Inspired by a recent visit to see a performance of The Pitmen Painters, we thought we would see if we have anything in the library relating to the play. The Pitmen Painters is a play written by Lee Hall, writer of Billy Elliot. Based on William Feaver’s book, it tells the true story of a group of miners who took up painting as a hobby in the 1930s and went on to receive international critical success. The group of miners were part of the “Ashington Group”, a branch of the Workers’ Educational Association in Ashington, Northumberland.
The WEA had been founded in 1903 to give working people an opportunity to undertake lectures and evening classes, opportunities previously available only to a small section of society who had the ability to purchase further and higher education.
The archive papers of the WEA are held at the TUC Library Collections and the annual report for 1936 lists the Ashington branch as having their first “Appreciation of Applied Art” class, which first inspired the pitmen to take up painting (see below, marked with a red arrow):
The first “Appreciation of Applied Art” class held at the Ashington branch of the WEA, 1936
The annual report for 1938/39 also lists the “Appreciation of Applied Art” class and names the tutor as R. Lyon (see below, marked with red arrow). The report also states that 24 classes took place that year, with 18 students enrolled. Also that year the Ashington branch had classes in Political Philosophy and Old Testament History.
The entry in the WEA Northern District annual report, 1938/39
For information on the WEA archive and how to make a visit, get in touch.
As the Government today publishes its Trade Union Bill – to reform unions and the right to strike – we look back at a similar campaign in 1927.
The Trade Disputes and Trade Union Act 1927 banned civil service unions affiliating to the TUC, banned general strikes and sympathetic strike action, forced union members to contract-in to the political levy and placed restrictions on picketing.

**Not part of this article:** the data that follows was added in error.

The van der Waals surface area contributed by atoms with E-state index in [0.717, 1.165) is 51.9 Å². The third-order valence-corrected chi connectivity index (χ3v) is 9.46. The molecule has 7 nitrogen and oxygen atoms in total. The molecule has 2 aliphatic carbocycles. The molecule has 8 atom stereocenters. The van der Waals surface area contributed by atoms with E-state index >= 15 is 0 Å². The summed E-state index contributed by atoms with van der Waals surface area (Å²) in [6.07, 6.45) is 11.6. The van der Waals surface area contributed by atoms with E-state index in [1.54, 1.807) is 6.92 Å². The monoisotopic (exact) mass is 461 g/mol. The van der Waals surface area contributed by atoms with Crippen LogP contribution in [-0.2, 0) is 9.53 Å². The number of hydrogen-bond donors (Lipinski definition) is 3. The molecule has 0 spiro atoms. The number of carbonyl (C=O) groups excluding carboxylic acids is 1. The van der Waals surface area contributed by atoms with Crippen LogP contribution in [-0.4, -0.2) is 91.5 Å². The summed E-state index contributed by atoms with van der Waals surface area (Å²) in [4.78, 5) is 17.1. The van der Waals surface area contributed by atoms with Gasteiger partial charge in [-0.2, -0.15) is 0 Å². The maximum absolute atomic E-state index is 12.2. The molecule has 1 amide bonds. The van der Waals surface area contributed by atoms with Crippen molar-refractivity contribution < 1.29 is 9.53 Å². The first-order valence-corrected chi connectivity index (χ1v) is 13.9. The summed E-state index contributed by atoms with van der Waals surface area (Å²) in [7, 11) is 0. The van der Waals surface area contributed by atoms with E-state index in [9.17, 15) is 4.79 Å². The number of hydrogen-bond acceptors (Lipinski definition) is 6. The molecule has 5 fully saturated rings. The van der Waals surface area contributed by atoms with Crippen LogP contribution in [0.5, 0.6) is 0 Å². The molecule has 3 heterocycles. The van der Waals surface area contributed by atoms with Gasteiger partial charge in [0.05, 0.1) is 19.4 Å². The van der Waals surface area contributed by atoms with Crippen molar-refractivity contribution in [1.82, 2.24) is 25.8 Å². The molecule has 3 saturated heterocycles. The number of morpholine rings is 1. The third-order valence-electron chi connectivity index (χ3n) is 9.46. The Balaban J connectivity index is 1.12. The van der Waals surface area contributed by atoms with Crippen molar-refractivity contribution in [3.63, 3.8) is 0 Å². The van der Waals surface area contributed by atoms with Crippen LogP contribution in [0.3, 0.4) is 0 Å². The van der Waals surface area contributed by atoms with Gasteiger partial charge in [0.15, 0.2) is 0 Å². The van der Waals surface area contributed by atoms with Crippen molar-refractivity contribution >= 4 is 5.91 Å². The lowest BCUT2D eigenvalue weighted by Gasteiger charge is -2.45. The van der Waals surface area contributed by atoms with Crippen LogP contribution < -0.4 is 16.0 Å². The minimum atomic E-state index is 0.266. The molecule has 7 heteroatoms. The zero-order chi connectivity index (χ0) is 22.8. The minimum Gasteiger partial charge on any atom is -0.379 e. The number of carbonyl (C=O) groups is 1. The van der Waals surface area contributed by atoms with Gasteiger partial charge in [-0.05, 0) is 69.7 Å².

The TUC and the Labour Party opposed the Act, producing leaflets and cartoons such as the one above. They also formed the National Trade Union Defence Committee to campaign against the passing of the legislation. The Committee produced a number of publications, such as the leaflet below, and organised a mass demonstration in Hyde Park on June 26th 1927. The Act was later repealed by the Attlee Government in 1946.
Copyright TUC/Labour Party
To find out more on the subject of unions and the right to strike, use the Timeline section on our history website.
Saturday 18th July is International Nelson Mandela Day, a celebration of Mandela’s life and legacy in fighting apartheid and social injustice.
The UK trade union and labour movement were heavily involved in campaigning against the apartheid regime in South Africa and for the release of Mandela from prison. As a result, the TUC Library contains a large collection of material documenting the activities of the TUC, unions and other groups. The image above shows just a small selection of the pamphlets, leaflets and flyers in the collection.
The document below was one of many produced by the TUC in the 1980s on the subject. “Beating Apartheid”, published in 1986, set out the TUC’s plans to organise campaigns and demonstrations, boycott South African goods, support victimised South African trade unionists and campaign for British companies and pension funds to disinvest from South Africa.
Publication from the TUC, 1986, setting out its campaign plans for opposing apartheid.
The image above is of the radical paper The North Briton, 1764, one of the oldest items in the TUC Library collections.
The North Briton was also the pseudonym of the paper’s author, John Wilkes. This volume includes the famous “Issue No. 45″, which criticised the King and for which Wilkes was charged with seditious libel and imprisoned in the Tower of London. The subsequent court cases, which Wilkes ultimately won, were notable for Wilkes’ defence of freedom of speech and freedom of the press.
You can see more info on The North Briton here and here.
We have acquired a number of new books this month, including: the new revised edition of Sarah Boston’s Women Workers and the Trade Unions; The Future of Union Organising edited by Gregor Gall; Safe at Work? by Dave Putson; The Price of Inequality by Joseph Stiglitz and Making Employment Rights Effective edited by Linda Dickens.
To find out more, or make an appointment to consult these books, get in touch.
TUC pamphlet, Holidays for All, 1937
If you’re off on your holidays soon, spare a thought for those who lived prior to 1938, when there was no statutory entitlement to a holiday in the UK.
In July 1938 a Committee of Inquiry report recommended the gradual introduction of a statutory right to a holiday. This became the Holidays with Pay Act 1938.
The TUC had been campaigning for paid holidays since 1911. In 1936 an International Labour Convention on holidays was passed by the ILO, which prompted the UK government to establish the Committee of Inquiry.
The TUC pamphlet above, Holidays for All, contains the TUC’s submission of evidence to the Commission. The Holidays with Pay Act introduced the right to a one week holiday for those workers whose minimum rates of pay were set by Trades Boards. The TUC was disappointed with the legislation, as it had been campaigning for a two week holiday.
TUC pamphlet, 1939